Back Matter
  • 1 https://isni.org/isni/0000000404811396, International Monetary Fund

References

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1

We are grateful to Erlend Nier, Luis Jacome, John Geanakoplos, Michael Woodford, and William Brainard for helpful comments, and suggestions made at Yale and the MCM Policy Forum. We remain responsible for any errors.

2

Federal Open Market Committee, February meeting minutes (released, March 2017): “that a change to the Committee’s reinvestment policy would likely be appropriate later this year.”

3

We take the U.S. as an example of AEs for illustrative purposes. Our model is general and should apply to the situation between other AEs (e.g., the Eurozone) and EMs.

4

Our assumption that all borrowing must be collateralized is for simplicity; it can be relaxed without affecting key results. For example, it could equally be assumed that only part of the private borrowing must be collateralized. Similarly, the assumption that only UST can serve as collateral can also be relaxed, so long as UST are assumed to have higher collateral value than EMB.

5

An extension of the model suggests that removing capital control in EMs would further increase the collateral premium of UST.

6

Here the Federal Reserve, a financial intermediary, is capable of affecting asset prices because it is not subject to any collateral requirement, which represents a significant advantage over private financial intermediaries. Collateral requirements are a form of financial friction in the model, and, therefore, “Wallace Neutrality” does not hold.

7

Although we use capital controls interchangeably with CFM (capital flow management), the IMF’s institutional view considers CFM as a broader concept and comprises residency based measures including taxes and regulations that impact cross-border financial activity. CFM also includes non-residency based measures that limit capital flows. Macroprudential measures are designed to limit financial stability risks that are associated with capital flows.

8

Central Bank Operating Frameworks and Collateral Market, CGFS Publications No. 53.

9

Readers can refer to Geanakoplos and Wang (2017) for more details about the model setup. The model is abstract and may not be applicable to all practical policy choices.

10

We do not seek to model the maturity structure of long-term government bonds. Instead we focus on its riskiness (risk premium) relative to short-term government bonds.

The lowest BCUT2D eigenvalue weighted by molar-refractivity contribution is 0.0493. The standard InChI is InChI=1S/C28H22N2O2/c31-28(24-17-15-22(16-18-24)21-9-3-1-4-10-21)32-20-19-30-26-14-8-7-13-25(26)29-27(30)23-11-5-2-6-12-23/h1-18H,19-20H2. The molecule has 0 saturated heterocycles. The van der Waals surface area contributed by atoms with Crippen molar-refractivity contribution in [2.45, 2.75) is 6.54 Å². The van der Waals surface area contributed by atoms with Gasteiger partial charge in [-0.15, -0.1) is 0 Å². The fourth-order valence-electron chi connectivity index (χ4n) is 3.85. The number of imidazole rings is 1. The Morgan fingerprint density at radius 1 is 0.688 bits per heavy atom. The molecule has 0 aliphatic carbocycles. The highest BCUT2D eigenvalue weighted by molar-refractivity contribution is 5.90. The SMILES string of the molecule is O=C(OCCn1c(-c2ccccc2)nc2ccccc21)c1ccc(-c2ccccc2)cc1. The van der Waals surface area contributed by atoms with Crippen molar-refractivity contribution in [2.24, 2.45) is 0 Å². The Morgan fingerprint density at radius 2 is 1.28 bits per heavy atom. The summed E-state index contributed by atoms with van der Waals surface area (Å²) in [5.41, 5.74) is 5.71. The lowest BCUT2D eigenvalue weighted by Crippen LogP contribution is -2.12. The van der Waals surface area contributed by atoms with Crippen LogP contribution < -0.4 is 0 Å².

11

As mentioned in footnote 3, the assumptions here are for simplicity and can be relaxed without changing our key results.

12

We assume that one unit of YAE delivers dsAE units of consumption good in state s of period 1. ps is the price of the consumption good in state s.

13

For simplicity, capital control here is only imposed on capital outflow from EMs. It can be similarly imposed on capital inflow to EMs and generates similar results. In fact, many EMs resort to capital controls asymmetrically.

14

The X-axis indicates the share of YAE acquired by the AE central bank through QE.

15

Changes in the price gap between EMB and UST (i.e., πEM − πAE) are analogous to the changes in long-term yield gaps.

16

Such investors include financial institutions that profit from maturity transformation, and other investors who borrow at the short-term rate and invest to earn the long-term term premium.

17

As mentioned earlier, this is for simplicity since our focus is on the effects of unconventional monetary policy.

18

To be precise, the total UST and MBS held by the Federal Reserve as of April 22, 2014, was $4.2 trillion, of which $750 billion were held as of end 2007. Excess reserves as of April 22, 2014, were $2.9 trillion, essentially all of which was added after end 2007.

19

Lawrence Summers’ remarks at the Annual IMF Research Conference (November, 2016) suggest that money, in the Friedman sense, no longer plays a significant role in macroeconomics; He also mentioned that money is a hot potato and everyone tries to get rid of the hot potato, and money is equal to floating rate public sector debt.

20

The arithmetic of remunerating excess reserves is quite different when policy rates are increasing; this rate cycle is envisaged to end lower than the past cycles, but consensus expects a 3% target (300 bps on $2.5 trillion, at present, is $75 billion; 25 bps on $3 trillion, a couple of years ago, was $7.5 billion).

Central Bank Balance Sheet Policies and Spillovers to Emerging Markets
Author: Mr. Manmohan Singh and Haobin Wang